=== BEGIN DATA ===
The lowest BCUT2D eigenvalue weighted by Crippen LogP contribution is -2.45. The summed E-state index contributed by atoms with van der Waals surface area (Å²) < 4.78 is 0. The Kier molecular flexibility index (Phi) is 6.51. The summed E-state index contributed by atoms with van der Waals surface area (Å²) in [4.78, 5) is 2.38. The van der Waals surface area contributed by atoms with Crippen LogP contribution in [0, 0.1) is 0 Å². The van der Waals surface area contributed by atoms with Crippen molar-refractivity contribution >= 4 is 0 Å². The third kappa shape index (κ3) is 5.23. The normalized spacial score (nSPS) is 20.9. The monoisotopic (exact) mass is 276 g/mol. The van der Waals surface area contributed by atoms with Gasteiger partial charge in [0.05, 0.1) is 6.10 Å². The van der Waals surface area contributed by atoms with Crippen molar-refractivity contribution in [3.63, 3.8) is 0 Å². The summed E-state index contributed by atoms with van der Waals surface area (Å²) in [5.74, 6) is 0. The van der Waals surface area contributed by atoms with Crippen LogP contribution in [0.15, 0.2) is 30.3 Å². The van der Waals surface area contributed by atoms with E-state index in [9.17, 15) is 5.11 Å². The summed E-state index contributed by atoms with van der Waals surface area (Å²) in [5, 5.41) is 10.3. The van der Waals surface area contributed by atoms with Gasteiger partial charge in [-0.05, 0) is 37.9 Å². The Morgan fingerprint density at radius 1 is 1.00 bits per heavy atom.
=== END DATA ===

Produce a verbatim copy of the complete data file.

The lowest BCUT2D eigenvalue weighted by Crippen LogP contribution is -2.45. The summed E-state index contributed by atoms with van der Waals surface area (Å²) < 4.78 is 0. The Kier molecular flexibility index (Phi) is 6.51. The summed E-state index contributed by atoms with van der Waals surface area (Å²) in [4.78, 5) is 2.38. The van der Waals surface area contributed by atoms with Crippen LogP contribution in [0, 0.1) is 0 Å². The van der Waals surface area contributed by atoms with Crippen molar-refractivity contribution >= 4 is 0 Å². The third kappa shape index (κ3) is 5.23. The normalized spacial score (nSPS) is 20.9. The monoisotopic (exact) mass is 276 g/mol. The van der Waals surface area contributed by atoms with Gasteiger partial charge in [0.05, 0.1) is 6.10 Å². The van der Waals surface area contributed by atoms with Crippen molar-refractivity contribution in [3.63, 3.8) is 0 Å². The summed E-state index contributed by atoms with van der Waals surface area (Å²) in [5.74, 6) is 0. The van der Waals surface area contributed by atoms with Crippen LogP contribution in [0.15, 0.2) is 30.3 Å². The van der Waals surface area contributed by atoms with E-state index in [9.17, 15) is 5.11 Å². The summed E-state index contributed by atoms with van der Waals surface area (Å²) in [5, 5.41) is 10.3. The van der Waals surface area contributed by atoms with Gasteiger partial charge in [-0.05, 0) is 37.9 Å². The Morgan fingerprint density at radius 1 is 1.00 bits per heavy atom.